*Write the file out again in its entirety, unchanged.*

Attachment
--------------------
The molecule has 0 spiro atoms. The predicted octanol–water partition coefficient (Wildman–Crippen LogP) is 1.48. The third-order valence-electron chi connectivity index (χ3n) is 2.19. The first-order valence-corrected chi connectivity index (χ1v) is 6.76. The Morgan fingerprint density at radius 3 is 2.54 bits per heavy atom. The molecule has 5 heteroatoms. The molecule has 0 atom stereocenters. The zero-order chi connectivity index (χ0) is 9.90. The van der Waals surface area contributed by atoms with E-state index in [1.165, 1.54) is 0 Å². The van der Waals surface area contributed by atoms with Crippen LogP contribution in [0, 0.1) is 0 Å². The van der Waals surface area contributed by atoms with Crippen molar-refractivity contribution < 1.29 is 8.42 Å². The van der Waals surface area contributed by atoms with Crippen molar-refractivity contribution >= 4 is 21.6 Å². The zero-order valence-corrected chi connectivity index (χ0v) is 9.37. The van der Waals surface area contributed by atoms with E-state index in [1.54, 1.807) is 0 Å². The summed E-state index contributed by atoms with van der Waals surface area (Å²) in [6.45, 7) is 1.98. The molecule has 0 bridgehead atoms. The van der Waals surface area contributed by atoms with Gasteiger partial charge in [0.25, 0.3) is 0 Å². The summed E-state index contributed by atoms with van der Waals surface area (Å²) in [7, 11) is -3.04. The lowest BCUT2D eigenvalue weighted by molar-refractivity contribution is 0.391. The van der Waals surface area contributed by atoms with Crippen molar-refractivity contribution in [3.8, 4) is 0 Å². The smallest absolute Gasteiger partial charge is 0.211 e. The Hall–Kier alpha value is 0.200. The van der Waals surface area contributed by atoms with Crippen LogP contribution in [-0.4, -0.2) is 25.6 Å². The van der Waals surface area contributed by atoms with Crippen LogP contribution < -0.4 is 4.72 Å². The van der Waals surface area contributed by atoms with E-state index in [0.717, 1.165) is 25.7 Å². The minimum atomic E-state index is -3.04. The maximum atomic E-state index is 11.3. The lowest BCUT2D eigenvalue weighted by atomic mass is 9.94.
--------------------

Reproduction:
The molecule has 0 spiro atoms. The predicted octanol–water partition coefficient (Wildman–Crippen LogP) is 1.48. The third-order valence-electron chi connectivity index (χ3n) is 2.19. The first-order valence-corrected chi connectivity index (χ1v) is 6.76. The Morgan fingerprint density at radius 3 is 2.54 bits per heavy atom. The molecule has 5 heteroatoms. The molecule has 0 atom stereocenters. The zero-order chi connectivity index (χ0) is 9.90. The van der Waals surface area contributed by atoms with E-state index in [1.165, 1.54) is 0 Å². The van der Waals surface area contributed by atoms with Crippen LogP contribution in [0, 0.1) is 0 Å². The van der Waals surface area contributed by atoms with Crippen molar-refractivity contribution < 1.29 is 8.42 Å². The van der Waals surface area contributed by atoms with Crippen molar-refractivity contribution >= 4 is 21.6 Å². The zero-order valence-corrected chi connectivity index (χ0v) is 9.37. The van der Waals surface area contributed by atoms with E-state index in [1.54, 1.807) is 0 Å². The summed E-state index contributed by atoms with van der Waals surface area (Å²) in [6.45, 7) is 1.98. The molecule has 0 bridgehead atoms. The van der Waals surface area contributed by atoms with Gasteiger partial charge in [0.25, 0.3) is 0 Å². The summed E-state index contributed by atoms with van der Waals surface area (Å²) in [7, 11) is -3.04. The lowest BCUT2D eigenvalue weighted by molar-refractivity contribution is 0.391. The van der Waals surface area contributed by atoms with Crippen molar-refractivity contribution in [3.8, 4) is 0 Å². The smallest absolute Gasteiger partial charge is 0.211 e. The Hall–Kier alpha value is 0.200. The van der Waals surface area contributed by atoms with Crippen LogP contribution in [-0.4, -0.2) is 25.6 Å². The van der Waals surface area contributed by atoms with Crippen LogP contribution < -0.4 is 4.72 Å². The van der Waals surface area contributed by atoms with E-state index in [0.717, 1.165) is 25.7 Å². The minimum atomic E-state index is -3.04. The maximum atomic E-state index is 11.3. The lowest BCUT2D eigenvalue weighted by atomic mass is 9.94.